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Violence Might Affect The Health Of Kids With HIV, New Study Finds

Violence is never good for kids. Most of us know this; most of us understand that children thrive in safe environments where they feel secure, and nurtured, and safe. Unfortunately, this isn't always an option and it should be. Especially for children who are already suffering from an HIV diagnosis. A new study found that violence could affect the health of children living with HIV. Though, the Washington Post noted that there is no causal relationship between children's HIV status and their environment.

The Harvard T.H. Chan School of Public Health recently released a study that analyzed the affects of exposure to violence on 268 children between the ages of 8 and 15 with PHIV (perinatal HIV). The study found that the children who were exposed to violence on a regular basis (34 percent of the group) had higher instances of "unsuppressed viral loads" (also known as uncontrolled HIV) and "poorer immunological outcomes" than the children who had not recently been exposed to violence. The study was conducted with children who had experience violence within the previous year, and defined the violence as:

Recent violence exposure was defined as direct victimization or indirect exposure to at least one of seven types of violent acts in the youths’ communities in the past year, ranging from hearing gunshots in the neighborhood to sexual assault.

The researchers found that, of the 34 percent of youths who had experienced violence in the past year, one in three had detectable levels of HIV compared to just 18 percent of those who had not been exposed to violence. All of the participants were on the antiretroviral drug program, according to The Washington Post. While Antiretroviral Therapy (ART), is not a cure for HIV, it does use a combination of medicines that helps to control and manage symptoms, and prevents the HIV from multiplying, according to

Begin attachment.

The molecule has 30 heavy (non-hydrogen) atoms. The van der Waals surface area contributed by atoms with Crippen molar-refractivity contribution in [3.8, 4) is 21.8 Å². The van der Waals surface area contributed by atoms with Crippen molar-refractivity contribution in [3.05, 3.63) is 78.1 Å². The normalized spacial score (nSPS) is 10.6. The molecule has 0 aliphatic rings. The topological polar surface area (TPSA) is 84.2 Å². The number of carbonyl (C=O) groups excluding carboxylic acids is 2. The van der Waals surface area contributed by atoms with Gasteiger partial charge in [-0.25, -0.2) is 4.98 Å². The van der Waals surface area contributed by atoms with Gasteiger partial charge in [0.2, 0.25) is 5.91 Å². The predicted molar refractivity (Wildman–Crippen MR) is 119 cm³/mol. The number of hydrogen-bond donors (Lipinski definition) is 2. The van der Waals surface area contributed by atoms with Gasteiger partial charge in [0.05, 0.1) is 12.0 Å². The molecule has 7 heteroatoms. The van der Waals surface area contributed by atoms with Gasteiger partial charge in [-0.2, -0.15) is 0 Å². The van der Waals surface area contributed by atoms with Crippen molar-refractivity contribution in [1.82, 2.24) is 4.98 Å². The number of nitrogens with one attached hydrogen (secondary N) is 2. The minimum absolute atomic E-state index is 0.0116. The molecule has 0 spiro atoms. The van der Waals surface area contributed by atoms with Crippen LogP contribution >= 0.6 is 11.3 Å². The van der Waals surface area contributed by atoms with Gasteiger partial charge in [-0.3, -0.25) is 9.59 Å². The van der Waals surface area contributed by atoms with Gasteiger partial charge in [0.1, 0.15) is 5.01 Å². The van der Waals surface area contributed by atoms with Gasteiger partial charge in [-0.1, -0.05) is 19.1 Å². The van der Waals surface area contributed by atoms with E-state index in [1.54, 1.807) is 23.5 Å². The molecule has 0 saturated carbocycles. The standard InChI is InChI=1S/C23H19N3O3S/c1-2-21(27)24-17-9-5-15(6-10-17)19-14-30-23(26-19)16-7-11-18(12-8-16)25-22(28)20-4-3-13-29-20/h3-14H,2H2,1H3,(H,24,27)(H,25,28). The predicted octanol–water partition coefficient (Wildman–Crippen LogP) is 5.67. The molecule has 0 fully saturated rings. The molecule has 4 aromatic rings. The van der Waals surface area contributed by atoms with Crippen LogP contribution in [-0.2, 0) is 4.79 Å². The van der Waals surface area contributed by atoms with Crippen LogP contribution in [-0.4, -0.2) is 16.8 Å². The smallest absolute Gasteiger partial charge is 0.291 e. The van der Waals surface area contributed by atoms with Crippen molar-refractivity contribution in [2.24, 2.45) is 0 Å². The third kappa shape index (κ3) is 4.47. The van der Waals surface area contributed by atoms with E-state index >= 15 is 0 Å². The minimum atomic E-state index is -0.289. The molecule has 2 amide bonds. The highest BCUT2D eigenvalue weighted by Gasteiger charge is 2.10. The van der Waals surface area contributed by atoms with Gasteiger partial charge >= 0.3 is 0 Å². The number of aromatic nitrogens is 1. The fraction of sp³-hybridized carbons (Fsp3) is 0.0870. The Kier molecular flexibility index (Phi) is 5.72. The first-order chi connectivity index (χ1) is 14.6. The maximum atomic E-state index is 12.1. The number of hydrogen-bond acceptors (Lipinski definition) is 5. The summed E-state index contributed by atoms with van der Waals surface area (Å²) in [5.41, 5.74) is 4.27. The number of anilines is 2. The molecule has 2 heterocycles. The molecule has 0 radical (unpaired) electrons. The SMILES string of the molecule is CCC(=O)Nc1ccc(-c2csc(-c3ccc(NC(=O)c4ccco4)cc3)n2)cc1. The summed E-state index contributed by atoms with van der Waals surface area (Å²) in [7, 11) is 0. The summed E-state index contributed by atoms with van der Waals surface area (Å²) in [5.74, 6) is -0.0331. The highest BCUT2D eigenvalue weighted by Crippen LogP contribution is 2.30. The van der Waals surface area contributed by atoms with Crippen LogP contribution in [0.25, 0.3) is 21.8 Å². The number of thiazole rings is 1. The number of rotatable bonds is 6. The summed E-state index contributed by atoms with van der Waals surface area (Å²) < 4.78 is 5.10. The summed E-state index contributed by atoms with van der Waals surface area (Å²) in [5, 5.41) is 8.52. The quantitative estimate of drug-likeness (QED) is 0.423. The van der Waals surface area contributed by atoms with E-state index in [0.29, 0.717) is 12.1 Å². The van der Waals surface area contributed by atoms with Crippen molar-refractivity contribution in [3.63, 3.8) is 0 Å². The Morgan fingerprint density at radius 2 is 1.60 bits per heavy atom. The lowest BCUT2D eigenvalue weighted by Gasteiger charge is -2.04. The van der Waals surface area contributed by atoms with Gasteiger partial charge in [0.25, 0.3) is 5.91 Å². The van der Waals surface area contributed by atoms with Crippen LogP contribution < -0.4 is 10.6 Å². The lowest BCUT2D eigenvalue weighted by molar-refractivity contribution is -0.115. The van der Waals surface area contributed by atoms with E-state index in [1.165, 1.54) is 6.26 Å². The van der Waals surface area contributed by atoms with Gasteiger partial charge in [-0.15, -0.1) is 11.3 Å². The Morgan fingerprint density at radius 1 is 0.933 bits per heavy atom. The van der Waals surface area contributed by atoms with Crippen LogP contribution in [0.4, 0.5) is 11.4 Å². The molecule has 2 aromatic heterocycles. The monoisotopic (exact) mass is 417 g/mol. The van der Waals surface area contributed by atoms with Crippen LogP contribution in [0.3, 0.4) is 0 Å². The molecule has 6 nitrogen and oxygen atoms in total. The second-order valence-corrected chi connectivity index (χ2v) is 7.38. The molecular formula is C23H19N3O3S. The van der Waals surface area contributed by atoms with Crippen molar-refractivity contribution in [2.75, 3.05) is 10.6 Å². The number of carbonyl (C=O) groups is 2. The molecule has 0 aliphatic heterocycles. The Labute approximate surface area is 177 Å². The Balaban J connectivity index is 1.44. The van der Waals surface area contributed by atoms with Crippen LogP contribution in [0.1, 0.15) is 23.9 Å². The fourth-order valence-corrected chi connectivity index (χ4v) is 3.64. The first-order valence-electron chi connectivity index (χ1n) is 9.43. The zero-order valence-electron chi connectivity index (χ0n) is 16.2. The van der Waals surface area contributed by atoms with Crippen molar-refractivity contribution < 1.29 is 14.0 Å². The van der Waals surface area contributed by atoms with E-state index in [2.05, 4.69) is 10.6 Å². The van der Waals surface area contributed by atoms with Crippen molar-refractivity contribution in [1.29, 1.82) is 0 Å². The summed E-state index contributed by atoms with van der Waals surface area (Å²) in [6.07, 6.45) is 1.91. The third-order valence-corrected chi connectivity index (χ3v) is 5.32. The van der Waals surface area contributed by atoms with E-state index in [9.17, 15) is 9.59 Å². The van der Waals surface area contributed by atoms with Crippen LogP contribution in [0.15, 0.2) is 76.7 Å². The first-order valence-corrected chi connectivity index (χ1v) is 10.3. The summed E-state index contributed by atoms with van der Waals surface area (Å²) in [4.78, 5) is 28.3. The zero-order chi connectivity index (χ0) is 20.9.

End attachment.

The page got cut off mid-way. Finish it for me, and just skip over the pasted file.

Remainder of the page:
The author of the study, Deborah Kacenek, wrote:

These results highlight the need to identify and address violence exposure experiences among youth with perinatal HIV infection and their caregivers, which may reduce risks of HIV-associated complications and transmission of HIV.

Kacenek, a scientist at Harvard's Center for Biostatistics and AIDS Research, also told The Washington Post:

I don’t think it necessarily means that living in a violent neighborhood predisposes you, because there were many people who were experiencing violence who did not have bad health outcomes.

Yet the study did conclude that higher viral lodes could create complications for HIV patients down the road. Kacenek told The Washington Post:

It could also increase your risk of transmitting HIV to others.

The study, which was part of a broader study (Pediatric HIV?AIDS Cohort Study), found that 53 of the youths had heard gunshots in their neighborhood, and 23 lived in a neighborhood where there had been a murder.

According to UNICEF, as of 2014 2.6 million children worldwide under the age of 15 were HIV positive. The numbers continue to decline as medical professionals continue to ramp up efforts to end mother-to-child transmissions.